[ by Charles Cameron — for those wishing for discourse above the political fray ]
Yesterday, Sunday, I was going to post a “Sunday surprise” about a voice that transcends that of Donald Trump — the voice of Alison Balsom, trumpeter extraordinaire. But my thread linking Balsom and Trump was a slender one — Trump and trumpet — and I thought better of it, and deleted my reliminary notes for that post.
Today, though, I read Humera Afridi‘s Dance of Ecstasy: Bridging the Secular, Sacred, and Profane, and found therein:
Amjad Sabri, an eminent Pakistani qawwal -— a Sufi devotional musician in the tradition of world-renowned Nusrat Fateh Ali Khan, and son of the famous singer Ghulam Fareed Sabri of the Sabri Brothers — had been shot dead in his car in Karachi ten days earlier by the Pakistani Taliban. He’d been praising the Prophet Muhammad (pbuh) and his noble family a little too much for the Taliban’s liking. And so they had their way with him. In a nation inured to violence, Sabri’s death, nevertheless, struck at the communal soul of Pakistan. ..
Thousands of Pakistanis came out on the streets, united in grief, to protest Sabri’s death. Sabri was a child of Pakistan’s own soil. He belonged to a venerable, centuries-old musical dynasty. His spiritual attunement and the muscular faculty of his voice transported people to ecstasy, raising mere mortals above the denseness of an earthly, mired existence, above differences of class and wealth into a celebration of the Divine. Sabri’s music was a glorification. And it belonged to a distinct tradition of South Asian music, a legacy irrefutably inherent in the DNA of Pakistan, twinned to the devotional practice of Islam and its syncretic cultural roots in the region. Invoking a transcendent joy, Sabri’s qawwali created a milieu of harmony—completely antithetical to the Taliban’s backward, beclouded ideology of hate which thrives on sowing seeds of discord.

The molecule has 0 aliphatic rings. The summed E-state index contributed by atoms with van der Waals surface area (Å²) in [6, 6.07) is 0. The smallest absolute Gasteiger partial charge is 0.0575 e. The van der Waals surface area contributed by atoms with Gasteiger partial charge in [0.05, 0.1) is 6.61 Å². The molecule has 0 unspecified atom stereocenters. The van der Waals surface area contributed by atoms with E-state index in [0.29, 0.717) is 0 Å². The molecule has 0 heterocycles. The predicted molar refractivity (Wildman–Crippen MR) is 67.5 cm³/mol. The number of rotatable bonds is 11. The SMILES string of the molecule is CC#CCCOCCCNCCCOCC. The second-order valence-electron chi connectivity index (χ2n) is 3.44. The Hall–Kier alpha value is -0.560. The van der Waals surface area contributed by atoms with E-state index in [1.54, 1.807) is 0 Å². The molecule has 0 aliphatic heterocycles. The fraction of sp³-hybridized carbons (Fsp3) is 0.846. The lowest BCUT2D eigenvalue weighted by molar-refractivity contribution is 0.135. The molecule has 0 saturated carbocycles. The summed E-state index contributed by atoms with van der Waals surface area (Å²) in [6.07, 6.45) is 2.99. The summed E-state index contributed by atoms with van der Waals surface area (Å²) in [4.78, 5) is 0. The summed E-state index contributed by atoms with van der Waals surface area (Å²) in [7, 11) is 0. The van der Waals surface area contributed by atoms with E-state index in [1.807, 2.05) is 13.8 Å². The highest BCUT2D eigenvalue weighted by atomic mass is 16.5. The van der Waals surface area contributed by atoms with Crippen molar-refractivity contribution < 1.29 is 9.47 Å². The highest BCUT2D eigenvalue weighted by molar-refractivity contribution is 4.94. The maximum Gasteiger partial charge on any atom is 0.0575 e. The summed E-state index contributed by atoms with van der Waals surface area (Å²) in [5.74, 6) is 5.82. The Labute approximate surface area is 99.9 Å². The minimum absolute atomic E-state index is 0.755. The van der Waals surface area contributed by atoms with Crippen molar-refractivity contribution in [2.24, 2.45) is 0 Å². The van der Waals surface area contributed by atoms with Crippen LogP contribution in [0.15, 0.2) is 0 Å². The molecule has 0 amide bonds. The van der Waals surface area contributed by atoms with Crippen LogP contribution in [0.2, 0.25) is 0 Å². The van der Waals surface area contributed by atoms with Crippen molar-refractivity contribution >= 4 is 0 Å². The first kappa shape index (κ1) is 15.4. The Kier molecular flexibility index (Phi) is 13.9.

It’s that second paragraph I’m interested in, because it says so exactly what I was trying to get at in my deleted post about Alison Balsom: that “mere mortals” can be lifted, lofted “above the denseness of an earthly, mired existence, above differences of class and wealth into a celebration of the Divine”.
Here’s a taste of Amjad Sabri, for those who appreciate the Sufi tradition and the haunting ecstasies of the Qawwals:
And here’s Balsom, whose trumpet voice likewise lifts us, for those with ears more attuned to the western classical tradition:
— and best of all, though I’ve posted it here before: